Is it wise for SME Bosses to under-declare their incomes?
Many Small and medium enterprise SME business owners are really struggling, many have suffered reduced incomes. Of course this is the general reality.
However a small section of SME owners are not doing as badly, but they have been taught by their tax accountants to declare tax optimally. There is nothing against Tax accountants, as they are singularly focused on reducing tax. But accountants do not take into account the business weighted average cost of capital for business expansion, so they are very narrowly focused.
Image Credit: Singapore Chinese Chamber of Commerce, Wikimedia Commons.
What is the benefit between Saving Tax Versus Getting Access to Cheaper capital
Status Quo of a mature and Stagnant business
Businesses that are mature and cannot grow much more, would do well to save every single cents. This includes optimising on company tax, SME business owner income tax.
Businesses that aspire to grow its revenue, expand its business either vertically or laterally will need to decide from a combination of funding the expansion entirely from Equity or from debt or a mix of both. Equity funding is the most expensive as you dilute your ownership of the business. If you go into Debt funding, then you will need to consider the various loan options.
Businesses can consider Working Capital Loan, personal loans or Residential equity term loan from their own homes.
Businesses that shows a healthier financial statement backed by actual strong bank balances will have an easier time and cheaper access to capital, in the form of a loan or others.
Similarly SME bosses that declare adequate and reasonable income that commensurate with their experience and scale of operation will be able to get access to Residential Equity Term Loan from their homes.
Accountants are good at a maintaining a business, but many are extremely bad at growing one.
Ask your accountant to read more about the different loan options in Singapore and get them to assess the cost and eligibility of each one.
Where can SME owners find their funding?
Many SME owners suffer losses in their business during the bad times, this means that banks may not want to lend to their companies. Banks generally want to see a profit in the last 6 months or 12 months of their management accounts. This profit must also be backed up by cash as well as cash flow in their operating bank account. Banks also want to look at the monthly average cash balance in your operating bank account.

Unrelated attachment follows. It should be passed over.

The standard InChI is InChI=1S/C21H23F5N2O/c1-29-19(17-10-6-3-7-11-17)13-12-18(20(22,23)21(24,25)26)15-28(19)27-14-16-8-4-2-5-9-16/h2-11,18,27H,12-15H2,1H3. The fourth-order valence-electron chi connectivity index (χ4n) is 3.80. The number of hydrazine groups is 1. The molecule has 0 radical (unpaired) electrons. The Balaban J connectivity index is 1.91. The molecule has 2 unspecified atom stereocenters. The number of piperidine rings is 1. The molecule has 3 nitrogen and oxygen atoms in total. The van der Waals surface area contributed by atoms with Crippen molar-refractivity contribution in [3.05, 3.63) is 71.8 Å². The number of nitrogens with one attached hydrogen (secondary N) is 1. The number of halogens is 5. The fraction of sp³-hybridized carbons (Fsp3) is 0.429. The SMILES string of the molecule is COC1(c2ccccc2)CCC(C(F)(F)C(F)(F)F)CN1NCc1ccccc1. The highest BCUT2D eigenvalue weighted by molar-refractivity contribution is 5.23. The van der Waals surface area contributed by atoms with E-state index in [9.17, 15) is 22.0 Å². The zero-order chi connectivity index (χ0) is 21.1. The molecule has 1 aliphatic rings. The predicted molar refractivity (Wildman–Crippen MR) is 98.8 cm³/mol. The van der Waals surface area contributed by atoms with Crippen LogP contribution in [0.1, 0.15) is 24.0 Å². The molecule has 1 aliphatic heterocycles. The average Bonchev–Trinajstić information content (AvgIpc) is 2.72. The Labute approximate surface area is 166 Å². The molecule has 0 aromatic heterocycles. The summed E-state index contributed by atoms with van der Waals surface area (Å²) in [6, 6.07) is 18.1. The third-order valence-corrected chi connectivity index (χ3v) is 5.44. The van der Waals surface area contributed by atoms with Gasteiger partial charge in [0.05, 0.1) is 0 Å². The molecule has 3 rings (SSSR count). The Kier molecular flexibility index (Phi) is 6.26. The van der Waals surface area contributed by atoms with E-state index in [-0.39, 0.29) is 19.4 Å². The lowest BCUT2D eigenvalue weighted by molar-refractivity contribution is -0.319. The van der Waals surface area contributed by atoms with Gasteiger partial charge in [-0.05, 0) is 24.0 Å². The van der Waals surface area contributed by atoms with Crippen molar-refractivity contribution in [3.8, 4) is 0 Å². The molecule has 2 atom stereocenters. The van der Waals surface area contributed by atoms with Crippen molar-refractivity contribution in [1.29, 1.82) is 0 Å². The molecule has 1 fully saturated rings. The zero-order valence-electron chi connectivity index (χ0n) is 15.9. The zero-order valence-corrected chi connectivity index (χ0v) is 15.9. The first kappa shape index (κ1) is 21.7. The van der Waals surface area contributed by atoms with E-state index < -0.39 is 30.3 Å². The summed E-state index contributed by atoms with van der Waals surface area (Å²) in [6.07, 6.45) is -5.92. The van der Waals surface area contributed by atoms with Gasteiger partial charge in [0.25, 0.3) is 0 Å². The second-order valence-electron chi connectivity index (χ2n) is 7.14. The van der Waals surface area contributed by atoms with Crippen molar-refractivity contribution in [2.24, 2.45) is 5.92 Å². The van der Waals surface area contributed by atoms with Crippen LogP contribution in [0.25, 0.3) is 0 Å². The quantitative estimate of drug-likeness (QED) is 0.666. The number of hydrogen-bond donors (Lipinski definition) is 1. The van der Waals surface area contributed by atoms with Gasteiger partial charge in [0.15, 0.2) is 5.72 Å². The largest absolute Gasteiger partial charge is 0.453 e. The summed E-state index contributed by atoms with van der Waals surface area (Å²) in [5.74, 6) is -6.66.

Many companies are profitable on paper, but SME owner’s company operating bank account have very little balance.
How is this possible?
This is likely because many SMEs face problems of aging accounts receivables (AR). Many SMEs have to extend credit terms to win deals. Many Accounts Receivables (AR) may eventually become bad debts as they struggle to recover the payments, erasing the profits on the books or going into loss. If the SME has more than S$1 million in revenues, they may qualify and want to consider trade credit insurance to insure against defaults from the company buying their goods and services.
Never Borrow when you need money – Borrow before you need the money
When you really need to borrow to tide over a rough patch, you will not be able to borrow due to the situation your company is in. Remember, banks access you or your company at the point of application.
Therefore you should really borrow when you do not need the money. That is when your sales are good, when you have money and are profitable.
However it is too late to talk about this if you are already in this predicament of needing money. You can still explore the various loans out there. Including personal loans, SME bridging loan, secured bridging loan backed by your own personal property. You should always have a SME Micro loan facility even if you do not need it yet.
A SME owner can only rely on himself/herself, in which case, they can use their own residential property for residential equity term loan.
Residential Equity Term Loan is the cheapest form of financing wherever you go, however it is subject to Total Debt Servicing Ratio (TDSR) of the individual.
Refinancing a $500,000 loan by a Self Employed person, Age 35.
Required Monthly Salary = $5,347.77
Income Tax Yearly = $2,240.00
Refinancing a $500,000 loan by a Self Employed person + $154,000 Equity Term Loan, Age 35.
Required Monthly Salary = $7,000.00
Income Tax Yearly = $3,810.00
Additional income Tax = $1,570
Businessman borrowing $150,000 of Working Capital Loan @ 10%
- $150,000 @ 10% interest cost = $15,000
- $150,000 @ 2% (Residential Home Loan interest) = $ 3,000
Difference in Interest costs = $12,000
Less Additional income tax = $ 1,570
Savings in Borrowing Cost is = $10,430
Many times the SME business owner needs these funds for expansion, other times, they simply have to dip into these funds as they may run losses due to delayed payments from their customers. The ability to borrow at 10% per annum is considered lucky and even so, the savings is huge.
Many sudden short term lump sum needs that crops up may need SME bridging loans that cost 3 to 6% per month with admin fees ranging from 2 to 5%.
Find me a SME owner that does not need borrowings or fundings, I will find you 9 that does.
If you agree that Residential Equity Term Loans are cheaper than working capital loans, then why are SME bosses still under declaring their income tax?